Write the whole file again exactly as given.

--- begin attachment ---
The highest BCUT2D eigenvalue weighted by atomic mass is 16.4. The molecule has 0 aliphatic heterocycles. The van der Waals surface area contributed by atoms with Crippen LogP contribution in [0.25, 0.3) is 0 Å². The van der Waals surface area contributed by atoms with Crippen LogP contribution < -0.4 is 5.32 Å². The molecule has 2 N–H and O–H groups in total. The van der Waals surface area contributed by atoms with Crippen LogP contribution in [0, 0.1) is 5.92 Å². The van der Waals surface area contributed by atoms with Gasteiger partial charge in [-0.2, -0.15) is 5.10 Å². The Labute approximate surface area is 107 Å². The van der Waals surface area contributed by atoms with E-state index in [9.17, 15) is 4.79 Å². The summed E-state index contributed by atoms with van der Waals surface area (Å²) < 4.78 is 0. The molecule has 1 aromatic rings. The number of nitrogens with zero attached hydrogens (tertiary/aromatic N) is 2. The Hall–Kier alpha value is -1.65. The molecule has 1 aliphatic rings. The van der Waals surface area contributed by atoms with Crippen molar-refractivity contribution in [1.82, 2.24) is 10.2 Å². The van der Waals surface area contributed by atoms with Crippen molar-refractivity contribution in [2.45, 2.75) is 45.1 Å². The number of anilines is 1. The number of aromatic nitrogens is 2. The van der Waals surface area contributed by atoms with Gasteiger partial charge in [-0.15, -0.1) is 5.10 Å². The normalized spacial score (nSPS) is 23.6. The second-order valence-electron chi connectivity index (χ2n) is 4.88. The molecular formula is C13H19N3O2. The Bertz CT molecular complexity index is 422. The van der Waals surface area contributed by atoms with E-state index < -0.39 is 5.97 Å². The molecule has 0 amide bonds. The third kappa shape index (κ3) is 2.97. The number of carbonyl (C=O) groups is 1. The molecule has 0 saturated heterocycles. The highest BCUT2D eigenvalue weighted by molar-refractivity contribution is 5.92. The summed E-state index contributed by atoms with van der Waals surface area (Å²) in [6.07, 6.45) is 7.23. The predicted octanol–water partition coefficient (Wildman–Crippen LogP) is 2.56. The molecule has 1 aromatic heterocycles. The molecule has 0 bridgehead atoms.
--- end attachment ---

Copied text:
The highest BCUT2D eigenvalue weighted by atomic mass is 16.4. The molecule has 0 aliphatic heterocycles. The van der Waals surface area contributed by atoms with Crippen LogP contribution in [0.25, 0.3) is 0 Å². The van der Waals surface area contributed by atoms with Crippen LogP contribution < -0.4 is 5.32 Å². The molecule has 2 N–H and O–H groups in total. The van der Waals surface area contributed by atoms with Crippen LogP contribution in [0, 0.1) is 5.92 Å². The van der Waals surface area contributed by atoms with Gasteiger partial charge in [-0.2, -0.15) is 5.10 Å². The Labute approximate surface area is 107 Å². The van der Waals surface area contributed by atoms with E-state index in [9.17, 15) is 4.79 Å². The summed E-state index contributed by atoms with van der Waals surface area (Å²) < 4.78 is 0. The molecule has 1 aromatic rings. The number of nitrogens with zero attached hydrogens (tertiary/aromatic N) is 2. The Hall–Kier alpha value is -1.65. The molecule has 1 aliphatic rings. The van der Waals surface area contributed by atoms with Crippen molar-refractivity contribution in [1.82, 2.24) is 10.2 Å². The van der Waals surface area contributed by atoms with Crippen molar-refractivity contribution in [2.45, 2.75) is 45.1 Å². The number of anilines is 1. The number of aromatic nitrogens is 2. The van der Waals surface area contributed by atoms with Gasteiger partial charge in [-0.15, -0.1) is 5.10 Å². The normalized spacial score (nSPS) is 23.6. The second-order valence-electron chi connectivity index (χ2n) is 4.88. The molecular formula is C13H19N3O2. The Bertz CT molecular complexity index is 422. The van der Waals surface area contributed by atoms with E-state index < -0.39 is 5.97 Å². The molecule has 0 amide bonds. The third kappa shape index (κ3) is 2.97. The number of carbonyl (C=O) groups is 1. The molecule has 0 saturated heterocycles. The highest BCUT2D eigenvalue weighted by molar-refractivity contribution is 5.92. The summed E-state index contributed by atoms with van der Waals surface area (Å²) in [6.07, 6.45) is 7.23. The predicted octanol–water partition coefficient (Wildman–Crippen LogP) is 2.56. The molecule has 1 aromatic heterocycles. The molecule has 0 bridgehead atoms.